The start of the eighteenth century also saw development take place at Fordwich Garage. Building 9 formed the final property to be located facing onto Water Lane and was built in brick and stone with a probable timber frame. Constructed with the same layout as the previous phased buildings this property had a single brick hearth and occupational material that included haberdashery pins and dressmaking tools. Further development along Fordwich Road included Building 10 that lacked any formal domestic features. With two open rooms this property may have functioned as a storage area or shop front. Although it is unknown by whom the buildings were constructed it appears that they were used domestically and potentially for small scale industry such as dressmaking. The lack of foreign or regional pottery imports as well as the presence of a jetton from Deal suggests that this activity was for a local market.
Late post-Medieval: mid/late eighteenth to mid twentieth centuries (Phase 9): development in Area A at Franklyn House (Fig. 10; Phase 9) occurred in the late eighteenth century slightly later than the building of the Red Lion in Area B. The remains of Building 6 (Phase 7) were replaced with the construction of Building 11 (G37) that consisted of brick-built walls, the north-western of which lay approximately 0.20m to the north-west of the previous medieval wall line. The walls were composed of four courses of unfrogged red bricks bonded by grey white Portland mortar in no particular bond. Within the building the space was sub-divided by an H-shaped fireplace (S122) and the floor height was raised by a 0.12m thick levelling deposit that contained abundant occupational and construction material dated 1780-1800. Additional thin strips of brick wall were laid directly on this surface and formed the support for wooden floorboards. To the rear a further brick, ragstone and chalk built garden wall (S120) extended along the north-western property boundary.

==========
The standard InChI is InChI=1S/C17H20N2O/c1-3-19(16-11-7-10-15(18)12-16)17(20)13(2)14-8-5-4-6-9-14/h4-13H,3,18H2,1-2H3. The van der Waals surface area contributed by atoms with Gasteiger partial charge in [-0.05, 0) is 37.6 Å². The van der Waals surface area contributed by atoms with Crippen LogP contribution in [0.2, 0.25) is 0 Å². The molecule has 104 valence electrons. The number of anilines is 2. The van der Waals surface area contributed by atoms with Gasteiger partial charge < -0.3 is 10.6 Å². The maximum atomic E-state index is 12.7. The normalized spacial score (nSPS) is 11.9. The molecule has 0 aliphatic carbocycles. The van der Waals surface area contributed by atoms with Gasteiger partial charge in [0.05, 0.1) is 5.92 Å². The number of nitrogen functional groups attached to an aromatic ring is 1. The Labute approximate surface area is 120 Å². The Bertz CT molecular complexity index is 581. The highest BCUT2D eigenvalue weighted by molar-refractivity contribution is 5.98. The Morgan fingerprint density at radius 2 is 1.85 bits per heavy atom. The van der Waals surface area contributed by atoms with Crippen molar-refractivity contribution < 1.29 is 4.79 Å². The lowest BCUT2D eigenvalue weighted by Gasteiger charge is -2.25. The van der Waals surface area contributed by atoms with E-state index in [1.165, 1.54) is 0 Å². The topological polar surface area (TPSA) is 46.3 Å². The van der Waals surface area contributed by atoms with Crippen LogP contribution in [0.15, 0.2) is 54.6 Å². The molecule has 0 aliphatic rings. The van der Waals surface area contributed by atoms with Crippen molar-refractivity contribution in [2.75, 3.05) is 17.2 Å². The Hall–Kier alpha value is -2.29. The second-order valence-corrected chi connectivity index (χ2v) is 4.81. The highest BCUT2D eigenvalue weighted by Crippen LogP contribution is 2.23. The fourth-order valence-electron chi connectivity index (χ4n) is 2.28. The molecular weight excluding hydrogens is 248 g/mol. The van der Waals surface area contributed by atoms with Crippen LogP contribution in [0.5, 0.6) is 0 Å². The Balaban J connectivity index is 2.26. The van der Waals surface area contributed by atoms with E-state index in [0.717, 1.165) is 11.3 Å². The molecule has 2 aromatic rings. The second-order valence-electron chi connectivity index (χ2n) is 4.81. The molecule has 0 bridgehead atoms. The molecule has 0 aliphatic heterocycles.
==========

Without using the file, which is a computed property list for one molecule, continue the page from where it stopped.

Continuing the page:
The early nineteenth century saw continued occupation within the Phase 8 buildings at Fordwich Garage and the structures appear on the 1841 Tithe map. But by the First Edition Ordnance Survey of 1871 the land on the junction of Fordwich Road and Water Lane was marked as arable (not illustrated). Robber pits (G81) cut through the upper occupation deposits within the buildings that contained pottery and clay pipes dated 1800-1850.
Both Building 8 and 11 at Franklyn House underwent minor alterations during the early nineteenth century with the insertion of new walls (G42; not illustrated). The rear garden soils were cut by several post-holes and pits (G 38 & 43) and a brick- and stone-built cess tank (S113) that contained a large pottery assemblage. Occupational refuse scattered throughout the garden deposits included pottery and clay pipes that ranged in date from 1780-1810 to 1800-1850 and 1850-1925. The early eighteenth-century Red Lion public house in Area B appears to have changed use during the late nineteenth century with the insertion of a clay floor and a small hearth (not illustrated). This unusual modification was short lived however as the building was demolished to make way for a remodelled public house. Still operating under the name The Red Lion (G45) the pub was rebuilt in the 1930s with a brick-laid car park (S1007; not illustrated) in order to cater for the increasing motorised trade.
It appears that all of the buildings at Franklyn House were demolished in the middle of the twentieth century, most likely after they had sustained significant damage from the explosion of a parachute mine in 1941. Demolition material was spread across the site and contained abundant cultural items that included a single shard of shrapnel potentially from antiaircraft fire.